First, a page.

You love your pet. You care about the environment. But what do the two have to do with each other? More than you may realize, it turns out. How you treat your pets, how you feed them, and how you clean up after them have a sizable impact on the environment and the wildlife we share it with.
Buy pet food with a smaller paw print.
We care about the environmental impact of what we’re eating, so it only makes sense to be just as mindful about what we’re feeding Fido or Fluffy. However, ecological-impact calculations for food are based on the processing of human-grade meat—which has a much greater footprint than by-products of the human food industry. And much commercial pet food is based largely on these by-products—things like animal and soybean meals or dried egg. Using these leftovers keeps them from simply being thrown away as waste. “It is a method of recycling nutrient- and energy-rich products,” says Kelly Scott Swanson, a professor of animal and nutritional sciences in the College of Veterinary Medicine at the University of Illinois at Urbana–Champaign. So when choosing pet food to put in your cart, look for ingredients that include these secondary products, like animal bone meal or organ meat.
Also look for high quantities of plant-based ingredients. “Many pet foods are animal-based, and in general, animal products have a larger footprint than plant products,” Swanson says. Pet foods that tout sustainably certified fish are also planet-friendly.
Take better care of . . . business.
You already know that not picking up your dog’s poop will annoy your neighbors. But there’s another downside: Rain can carry pathogens in dog waste into streams where people swim, making them sick, says Jon Devine, senior attorney for NRDC’s Water program. “It also contains nitrogen and phosphorus, which contribute to slimy and sometimes toxic algae outbreaks,” he says. Marine life might also be harmed, says Andrew Wetzler, NRDC’s deputy chief program officer.
As for cat poop, never flush the stuff down the toilet, unless you have an indoor-only cat that has tested negative for toxoplasmosis. This disease, caused by a parasite that lives in cat feces, can end up in waterways and affect marine life, says Wetzler. “While some cities have water treatment plants that cleanse the water, not all programs are designed to screen out some of the things that are contained in dog or cat poop,” he says.
Believe it or not, the best solution is simply to throw pet waste in the trash, unless you live in a city that is developing a municipal dog-poop compost program. And remember: It’s unsafe to compost pet feces at home.
Use safer flea and tick products.
Some flea and tick collars leave harmful chemical residue on our pets’ fur and in our homes, says NRDC senior scientist Miriam Rotkin-Ellman. These chemicals are highly hazardous to animals and humans, can damage the brain and nervous system, and can even cause cancer. NRDC research has shown that high levels of pesticide residue can remain on dog or cat fur for weeks after a flea collar is put on. This is especially dangerous in homes with children, since their neurological and metabolic systems are still developing. They are also more likely than adults to put their hands in their mouths after petting an animal, and so are more likely to ingest the hazardous residues.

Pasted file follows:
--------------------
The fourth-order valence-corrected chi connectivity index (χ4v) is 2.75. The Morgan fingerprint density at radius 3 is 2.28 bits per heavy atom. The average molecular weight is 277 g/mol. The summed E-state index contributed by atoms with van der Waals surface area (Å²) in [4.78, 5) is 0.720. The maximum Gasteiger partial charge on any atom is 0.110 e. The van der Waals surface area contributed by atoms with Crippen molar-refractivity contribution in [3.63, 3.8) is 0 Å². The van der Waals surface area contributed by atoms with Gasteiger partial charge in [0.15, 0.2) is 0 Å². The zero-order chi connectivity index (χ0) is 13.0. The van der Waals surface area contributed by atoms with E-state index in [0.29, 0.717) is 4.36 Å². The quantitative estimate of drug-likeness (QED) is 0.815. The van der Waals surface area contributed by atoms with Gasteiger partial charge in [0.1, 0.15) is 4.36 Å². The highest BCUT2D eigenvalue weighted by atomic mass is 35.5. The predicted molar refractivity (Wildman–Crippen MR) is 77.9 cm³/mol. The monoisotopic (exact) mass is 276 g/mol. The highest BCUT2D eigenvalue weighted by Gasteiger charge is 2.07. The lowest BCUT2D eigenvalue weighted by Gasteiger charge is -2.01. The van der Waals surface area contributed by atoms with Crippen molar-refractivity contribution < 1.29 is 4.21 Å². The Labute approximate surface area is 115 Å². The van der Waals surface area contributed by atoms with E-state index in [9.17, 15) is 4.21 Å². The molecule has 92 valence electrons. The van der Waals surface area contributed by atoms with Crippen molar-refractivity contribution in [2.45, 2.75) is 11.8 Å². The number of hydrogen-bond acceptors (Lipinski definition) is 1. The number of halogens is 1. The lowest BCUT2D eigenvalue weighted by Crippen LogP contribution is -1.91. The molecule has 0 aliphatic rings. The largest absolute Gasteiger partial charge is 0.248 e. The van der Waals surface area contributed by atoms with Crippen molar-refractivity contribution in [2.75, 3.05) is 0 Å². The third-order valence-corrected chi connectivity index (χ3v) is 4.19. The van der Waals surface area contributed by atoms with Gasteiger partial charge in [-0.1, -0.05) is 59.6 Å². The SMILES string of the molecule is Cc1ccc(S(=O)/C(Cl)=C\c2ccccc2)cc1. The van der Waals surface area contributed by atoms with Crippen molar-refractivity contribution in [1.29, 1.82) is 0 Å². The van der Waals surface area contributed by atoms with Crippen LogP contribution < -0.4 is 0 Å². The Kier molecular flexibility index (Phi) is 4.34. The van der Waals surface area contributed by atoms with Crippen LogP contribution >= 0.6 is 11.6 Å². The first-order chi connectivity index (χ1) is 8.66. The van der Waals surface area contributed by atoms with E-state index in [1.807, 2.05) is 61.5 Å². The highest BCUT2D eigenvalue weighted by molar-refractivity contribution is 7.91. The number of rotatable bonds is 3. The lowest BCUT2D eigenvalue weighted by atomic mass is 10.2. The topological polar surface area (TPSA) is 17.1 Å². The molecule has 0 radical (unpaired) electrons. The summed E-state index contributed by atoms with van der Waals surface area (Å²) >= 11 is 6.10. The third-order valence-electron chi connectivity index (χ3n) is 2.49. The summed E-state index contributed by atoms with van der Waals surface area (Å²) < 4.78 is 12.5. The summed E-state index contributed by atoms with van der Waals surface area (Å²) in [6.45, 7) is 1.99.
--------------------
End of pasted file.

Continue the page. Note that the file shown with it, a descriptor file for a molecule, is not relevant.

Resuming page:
Two major flea collar pesticides to avoid: tetrachlorvinphos and propoxur; also steer clear of products with permethrin and amitraz. For fleas, the best thing is to start with nontoxic control measures including giving your pet regular baths, vacuuming, and washing pet beds in hot water. If you need to use a pesticide, products with lufenuron, spinosad, methoprene, or pyriproxyfen are better choices. Some products are available as a pill, which protects kids by eliminating toxic residues. Finally, don’t assume that something marketed as “natural” is necessarily safer or more effective. (For more information, check out this product guide.)
Don’t buy exotic pets.
With a very few exceptions, buying animals that go much beyond the usual suspects—cats, dogs, rabbits, parakeets—is a bad idea, Wetzler says. Some animals sold as pets are already on protected lists or are endangered; chances are, they were procured in illegal ways and are crossing international borders to get to you via shady organizations. What’s more, if the animals escape or are released into the wild—as has happened with boa constrictors in Florida—they can become invasive species and a danger to the other animals in the area. “Go through reputable breeders who have received a permit from the U.S. Fish and Wildlife Service,” Wetzler says. To find out if an animal you’re interested in is on an endangered list, visit the organization’s permits page.
Keep cats indoors.
Your soft, sleepy housecat can be a cold-blooded killer—at least when it comes to the many birds that our feline friends encounter on their jaunts outside. Cats are wired to hunt and kill, and research has shown that cats are a massive source of bird mortality in America, Wetzler says. A study from 2013 found that domestic cats kill from 1.3 to 4 billion birds a year. (Yes, that’s billions.) Keeping your cat inside (and still true to its nature) is a surefire way to keep the birds in the air. If that’s not an option, consider placing a small bell on your cat’s collar to give the birds a fighting chance.
Another reason to keep your cat inside is that it makes flea control easier—and you don’t need to protect them against ticks.
Consider a new cat litter.
Many of the major cat litter varieties on the market are made from a substance called sodium bentonite, a kind of clay. Trouble is, much of it is obtained via strip-mining, which is a highly destructive and enormously inefficient way to access minerals in the earth. Some cats might be happy using only a box filled with this pebbly litter, but it’s worth trying alternatives made from wood, corn, wheat, or even pressed newspaper.